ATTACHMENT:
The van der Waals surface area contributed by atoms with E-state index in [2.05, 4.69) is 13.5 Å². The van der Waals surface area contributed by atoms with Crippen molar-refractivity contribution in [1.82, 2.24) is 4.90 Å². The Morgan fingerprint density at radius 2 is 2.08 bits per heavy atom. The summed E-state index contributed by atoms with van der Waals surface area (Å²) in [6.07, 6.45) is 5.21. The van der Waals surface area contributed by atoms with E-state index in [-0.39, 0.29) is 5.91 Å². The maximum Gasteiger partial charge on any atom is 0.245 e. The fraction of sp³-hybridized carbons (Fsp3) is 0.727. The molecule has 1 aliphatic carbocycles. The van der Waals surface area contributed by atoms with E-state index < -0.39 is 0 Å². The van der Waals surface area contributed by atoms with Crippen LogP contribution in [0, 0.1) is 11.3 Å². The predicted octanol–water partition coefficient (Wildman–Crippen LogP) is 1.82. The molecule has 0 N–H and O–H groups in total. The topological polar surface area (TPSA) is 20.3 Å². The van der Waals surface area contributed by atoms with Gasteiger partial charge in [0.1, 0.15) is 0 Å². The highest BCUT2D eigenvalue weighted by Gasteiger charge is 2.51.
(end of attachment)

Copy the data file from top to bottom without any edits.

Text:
The van der Waals surface area contributed by atoms with E-state index in [2.05, 4.69) is 13.5 Å². The van der Waals surface area contributed by atoms with Crippen molar-refractivity contribution in [1.82, 2.24) is 4.90 Å². The Morgan fingerprint density at radius 2 is 2.08 bits per heavy atom. The summed E-state index contributed by atoms with van der Waals surface area (Å²) in [6.07, 6.45) is 5.21. The van der Waals surface area contributed by atoms with E-state index in [-0.39, 0.29) is 5.91 Å². The maximum Gasteiger partial charge on any atom is 0.245 e. The fraction of sp³-hybridized carbons (Fsp3) is 0.727. The molecule has 1 aliphatic carbocycles. The van der Waals surface area contributed by atoms with E-state index < -0.39 is 0 Å². The van der Waals surface area contributed by atoms with Crippen LogP contribution in [0, 0.1) is 11.3 Å². The predicted octanol–water partition coefficient (Wildman–Crippen LogP) is 1.82. The molecule has 0 N–H and O–H groups in total. The topological polar surface area (TPSA) is 20.3 Å². The van der Waals surface area contributed by atoms with Gasteiger partial charge in [0.1, 0.15) is 0 Å². The highest BCUT2D eigenvalue weighted by Gasteiger charge is 2.51.